Since starting at Crane Engineering just over two months ago, I have come to respect the processes that make everyday life so easy. As a consumer, I don’t think about what happens after I flush the toilet, how my Diet Coke got in its can, or how the pills I’m taking are made. After spending time dedicated towards understanding the people and parts that are behind all of these tasks, one thing stood out to me in particular. Some of the most dedicated workers I have seen are in the harshest working environments.
In traveling to some of the smelliest places in Wisconsin, I have found the most unlikely of workers. Before going, I assumed everyone there must lack a functional nose. I was astonished when I found no Voldemorts—that is, everyone I saw had a working, tangible nose. But more than that, I found people that loved what they did.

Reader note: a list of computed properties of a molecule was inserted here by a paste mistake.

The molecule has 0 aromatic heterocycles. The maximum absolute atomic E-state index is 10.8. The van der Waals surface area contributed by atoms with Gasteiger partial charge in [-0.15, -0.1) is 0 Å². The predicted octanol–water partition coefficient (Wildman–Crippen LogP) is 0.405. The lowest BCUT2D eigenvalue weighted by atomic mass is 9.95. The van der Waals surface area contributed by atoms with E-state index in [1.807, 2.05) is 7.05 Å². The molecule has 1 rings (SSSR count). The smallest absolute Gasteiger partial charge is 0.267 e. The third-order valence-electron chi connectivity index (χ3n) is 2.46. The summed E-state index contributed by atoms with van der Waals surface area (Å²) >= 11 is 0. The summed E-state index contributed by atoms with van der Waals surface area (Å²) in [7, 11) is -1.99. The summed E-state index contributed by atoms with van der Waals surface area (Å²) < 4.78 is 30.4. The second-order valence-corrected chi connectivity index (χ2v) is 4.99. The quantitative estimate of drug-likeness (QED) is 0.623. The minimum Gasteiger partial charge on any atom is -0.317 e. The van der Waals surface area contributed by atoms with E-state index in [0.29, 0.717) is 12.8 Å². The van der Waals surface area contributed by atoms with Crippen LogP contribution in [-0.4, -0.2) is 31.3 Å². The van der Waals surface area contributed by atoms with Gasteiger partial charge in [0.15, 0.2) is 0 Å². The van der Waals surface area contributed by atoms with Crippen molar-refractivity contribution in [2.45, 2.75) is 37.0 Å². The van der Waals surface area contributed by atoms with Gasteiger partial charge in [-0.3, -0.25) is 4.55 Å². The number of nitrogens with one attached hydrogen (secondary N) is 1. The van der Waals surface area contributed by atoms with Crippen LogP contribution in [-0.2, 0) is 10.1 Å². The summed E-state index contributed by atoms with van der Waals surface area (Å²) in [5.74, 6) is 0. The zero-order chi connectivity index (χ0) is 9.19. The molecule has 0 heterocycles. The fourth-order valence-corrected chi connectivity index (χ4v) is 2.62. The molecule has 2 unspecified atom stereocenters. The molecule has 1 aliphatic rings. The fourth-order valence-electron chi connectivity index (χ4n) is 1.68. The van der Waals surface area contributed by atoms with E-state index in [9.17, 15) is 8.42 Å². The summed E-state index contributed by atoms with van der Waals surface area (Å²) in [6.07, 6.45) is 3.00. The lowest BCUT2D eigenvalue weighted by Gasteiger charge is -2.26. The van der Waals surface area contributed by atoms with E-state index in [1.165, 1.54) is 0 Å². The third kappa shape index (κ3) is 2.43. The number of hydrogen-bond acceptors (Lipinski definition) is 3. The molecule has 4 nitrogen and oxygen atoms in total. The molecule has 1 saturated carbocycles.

They took pride in providing some of the most necessary services to our communities. When I asked one particular man why he worked at a Wastewater Treatment Facility, he told me “I guess one man’s trash is another man’s treasure.” It was then that I understood that although their job wasn’t exclusive—they loved what they did in the same way as any other worker I’d met.
On a different note, my time at Crane Engineering has given me a new perspective on the world and what makes it work as well as it does. Pumps aren’t especially glamorous…but aren’t they? All the technology that has advanced modern day pumps and valves is truly a scientific beauty. This, combined with an engineer’s mindset, and you begin to view the world through a new lens.
I now find myself more likely to understand complex systems. Given a general description of how a machine operates, I can deduce how similar, and sometimes more complex, pieces of equipment work.
Ultimately, my time at Crane Engineering has given me a new respect for all things we deal with—the people and the machines.